Cochepaille's 110g "dream office" tank - The Planted Tank Forum
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post #1 of 95 (permalink) Old 05-08-2012, 08:04 PM Thread Starter
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Join Date: May 2012
Location: Ansonia, CT
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Cochepaille's 110g "dream office" tank

Most Recent Tank Pic (07/02/15):

Last most recent tank pic (04/03/15):

As you can see, I added a huge melon sword (best $7 I ever spent at a LFS!), the dwarf sag are going nuts and the crypt are getting very tall.

Current Fish:
Angelfish (3) - koi, black lace and a marble (planning to add 3 or 4 more)
Pearl Gouramis (6)
Cherry Barbs (20)
Opaline Gourami (1)
Iridescent Shark (1)
Japanese Algae Eater (1)
Cory Cats (2)

Current Setup:
Lighting: 8x 9w CFLs (low/med PAR) in workshop light housings run 9.5 hr /day
Current Plants: Melon sword, Anubias, dwarf sag, Japanese dress, jungle val and crypt.
Current Substrate/Filters/Other: MGOCPS and Safe-T-Sorb, 2x canister filters (about 500 GPH turnover), 300w heater, 400 GPH powerhead, 2x 15" bubble wands and blue LED ambiance lights at night).

Original Post: (note that my plans changed quite a bit)
Hello all,

One month from now, my fiancee and I will close on our first home in Ansonia, CT. Fortunately, we found a house that grants me the luxury of having a 12x12 office. Given that I thoroughly enjoy carpentry, I also have the luxury of creating my office exactly the way I want it. I planned on building my desk, a bookshelf, and various other pieces that will all be stained the color I want with finishing touches that I want, but the room needed something.

I've always had medium size aquariums (25-40 gallons), so I thought of just putting the aquarium that I have now (viewable in my profile) into my new office... but it's not the right finish, and it would look puny in such a large space. That got me thinking... why not do a huge aquarium! I toyed around with some layouts, and came up w/ the following:

So then the issue became what to put in the aquarium. I started my very first aquarium with very bright fake plants, kitschy centerpieces, and very random fish that never went well together... I was 12, alright! lol Then I saw my neighbor's tank... probably an 80 gallon, lots of earthy colors, and nothing but real plants. Remembering that tank got me thinking... what if I did real plants?! How hard can it be! lol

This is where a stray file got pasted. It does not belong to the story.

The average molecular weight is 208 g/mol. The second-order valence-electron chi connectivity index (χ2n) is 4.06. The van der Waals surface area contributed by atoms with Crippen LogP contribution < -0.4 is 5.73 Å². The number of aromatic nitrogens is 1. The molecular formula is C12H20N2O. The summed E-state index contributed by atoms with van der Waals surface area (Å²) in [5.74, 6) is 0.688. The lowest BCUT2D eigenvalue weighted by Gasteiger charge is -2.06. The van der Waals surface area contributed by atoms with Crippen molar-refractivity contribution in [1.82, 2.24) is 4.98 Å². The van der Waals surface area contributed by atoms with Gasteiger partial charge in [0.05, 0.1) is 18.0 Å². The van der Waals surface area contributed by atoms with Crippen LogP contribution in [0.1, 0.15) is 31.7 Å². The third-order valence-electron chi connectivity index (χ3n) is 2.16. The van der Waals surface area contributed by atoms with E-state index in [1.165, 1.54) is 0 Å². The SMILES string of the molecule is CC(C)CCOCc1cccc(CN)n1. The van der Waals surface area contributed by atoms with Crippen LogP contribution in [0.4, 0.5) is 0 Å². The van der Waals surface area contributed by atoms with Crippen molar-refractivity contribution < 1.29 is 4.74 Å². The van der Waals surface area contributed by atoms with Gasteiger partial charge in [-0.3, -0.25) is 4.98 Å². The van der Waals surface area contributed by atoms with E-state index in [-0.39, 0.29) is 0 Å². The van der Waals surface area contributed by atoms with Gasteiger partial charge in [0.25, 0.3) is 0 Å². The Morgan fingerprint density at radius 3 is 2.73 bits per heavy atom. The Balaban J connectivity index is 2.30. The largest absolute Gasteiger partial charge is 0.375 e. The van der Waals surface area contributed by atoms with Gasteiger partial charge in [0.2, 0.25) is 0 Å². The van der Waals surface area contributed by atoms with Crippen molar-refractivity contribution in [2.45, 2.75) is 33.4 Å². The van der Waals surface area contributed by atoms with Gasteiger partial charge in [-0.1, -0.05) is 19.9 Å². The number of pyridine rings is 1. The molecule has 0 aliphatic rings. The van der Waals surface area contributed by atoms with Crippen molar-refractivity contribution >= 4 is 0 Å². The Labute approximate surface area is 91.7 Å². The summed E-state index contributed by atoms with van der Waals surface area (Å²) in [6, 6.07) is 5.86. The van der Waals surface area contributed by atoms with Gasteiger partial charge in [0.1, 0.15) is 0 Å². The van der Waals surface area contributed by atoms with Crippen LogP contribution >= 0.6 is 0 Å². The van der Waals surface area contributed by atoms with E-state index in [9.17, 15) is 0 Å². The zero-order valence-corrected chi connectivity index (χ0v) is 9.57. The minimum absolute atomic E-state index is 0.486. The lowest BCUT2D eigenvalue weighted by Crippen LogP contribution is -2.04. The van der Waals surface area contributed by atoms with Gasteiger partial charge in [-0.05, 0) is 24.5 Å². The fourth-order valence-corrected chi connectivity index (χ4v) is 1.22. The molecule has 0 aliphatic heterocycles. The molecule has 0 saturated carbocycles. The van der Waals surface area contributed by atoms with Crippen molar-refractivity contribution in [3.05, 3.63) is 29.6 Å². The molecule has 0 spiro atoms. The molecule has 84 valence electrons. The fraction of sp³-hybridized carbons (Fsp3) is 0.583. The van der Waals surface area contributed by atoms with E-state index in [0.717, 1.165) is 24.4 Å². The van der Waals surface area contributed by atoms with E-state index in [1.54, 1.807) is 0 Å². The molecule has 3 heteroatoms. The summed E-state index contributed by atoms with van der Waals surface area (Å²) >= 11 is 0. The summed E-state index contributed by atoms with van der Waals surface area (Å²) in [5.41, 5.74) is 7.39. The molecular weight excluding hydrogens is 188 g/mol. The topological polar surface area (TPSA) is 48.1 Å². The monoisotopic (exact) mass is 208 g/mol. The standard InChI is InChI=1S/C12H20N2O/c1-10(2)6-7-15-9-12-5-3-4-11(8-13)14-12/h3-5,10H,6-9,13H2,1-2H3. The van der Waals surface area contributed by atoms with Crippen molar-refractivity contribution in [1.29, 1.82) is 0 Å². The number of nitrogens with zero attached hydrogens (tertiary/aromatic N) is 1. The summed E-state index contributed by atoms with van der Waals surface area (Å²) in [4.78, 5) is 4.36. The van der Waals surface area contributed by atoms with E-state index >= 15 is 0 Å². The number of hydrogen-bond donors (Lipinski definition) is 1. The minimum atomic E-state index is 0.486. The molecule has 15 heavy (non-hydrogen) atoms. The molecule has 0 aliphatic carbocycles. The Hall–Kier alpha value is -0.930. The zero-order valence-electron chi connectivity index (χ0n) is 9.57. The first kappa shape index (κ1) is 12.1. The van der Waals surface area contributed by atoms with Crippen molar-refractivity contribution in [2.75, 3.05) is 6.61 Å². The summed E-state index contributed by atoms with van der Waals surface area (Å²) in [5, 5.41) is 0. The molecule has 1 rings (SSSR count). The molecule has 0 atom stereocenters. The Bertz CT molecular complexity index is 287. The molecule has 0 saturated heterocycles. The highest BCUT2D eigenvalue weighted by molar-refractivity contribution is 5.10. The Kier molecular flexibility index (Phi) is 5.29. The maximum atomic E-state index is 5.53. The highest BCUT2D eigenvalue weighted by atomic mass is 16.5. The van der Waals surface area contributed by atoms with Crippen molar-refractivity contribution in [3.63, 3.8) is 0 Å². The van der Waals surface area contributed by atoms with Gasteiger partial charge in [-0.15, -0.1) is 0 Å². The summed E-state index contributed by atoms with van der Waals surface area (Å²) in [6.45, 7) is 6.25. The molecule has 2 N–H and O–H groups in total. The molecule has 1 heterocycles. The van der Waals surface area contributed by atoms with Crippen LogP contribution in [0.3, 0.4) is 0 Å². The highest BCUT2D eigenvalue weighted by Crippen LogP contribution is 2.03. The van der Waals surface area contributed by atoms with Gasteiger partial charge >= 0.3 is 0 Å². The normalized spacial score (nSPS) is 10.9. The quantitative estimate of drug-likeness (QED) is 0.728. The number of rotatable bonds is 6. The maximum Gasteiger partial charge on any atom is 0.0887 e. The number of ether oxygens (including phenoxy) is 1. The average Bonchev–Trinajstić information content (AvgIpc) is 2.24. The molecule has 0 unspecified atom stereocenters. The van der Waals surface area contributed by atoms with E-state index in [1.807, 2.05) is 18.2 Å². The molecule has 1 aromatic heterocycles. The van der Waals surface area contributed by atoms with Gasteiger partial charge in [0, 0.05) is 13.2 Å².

Well thanks to a bunch of members on this forum and a number of other websites, I got the confidence to start planning a planted tank!

First things first, I got the tank itself:

I bought it off of Craigslist along with an Eheim Professional IIfilter for $250. It's 60"L x 18"W x 24"H, and holds 110 gallons. A great size to create the focal piece on one wall.

I could have bought the stand with it, but my plan from the start has been to build my own base and hood. The base is an easy chore... the hood, however, is a different story.

The next issue that came up was lighting.

After reading numerous threads, I discovered that, surprise surprise, plants can't live without adequate lighting! lol I want to save some $ and avoid flourescent tube lighting, so T12's, 8's, and 5's are out. I thought of LED's, but realized that buying a pre-fab unit would be too expensive, and doing a home made unit would be too time consuming. Then I saw the tread on CFL's. I learned that if you install CFL's with the right reflectors and placed them correctly, you can achieve medium lighting (around 50-100 PAR), which would be more than enough for the plants I'm thinking about (see below). Accordingly, I came up w/ a setup that I believe will work quite well, and I'll be able to build a hood around it so that it will look like I bought it that way:

Edit: I won't be doing the LED lights any more b/c I found a bubble wall/LED combo that eliminates the extra wiring and adds a cool effect! I also overestimated the PAR produced by 23w CFLs... 8x 9w CFLs produce 35-55 PAR). See later posts.

And that brings up the next question... what to do for fish.

I've always seen cichlids in pet stores and loved them... but they're always on what most pet store workers call the "aggressive and difficult wall". Well I'm sick of gouramis, barbs, and tetras, so I decided to go for whatever I want in this tank damn it! lol Unfortunately, a number of websites I visited indicated that most cichlids like to unearth plants and move substrate around... I thought my hopes of having those "aggressive/difficult" fish were gone.

Then I learned about discus fish! I've only seen them on occasion in the big-box pet stores, and I really enjoy the look of them... and as it turns out, they really like planted tanks! Therefore, I decided that my "focal-piece fish," if you will, are going to be discus fish... probably about 4 or 5 of them to be introduced to each other as time goes on.

Edit: I won't be doing discus fish. After a lot of research, I've realized that it would be expensive to maintain 80*+ temps in my basement and my plant selection would be limited due to the low/medium PAR and high temps.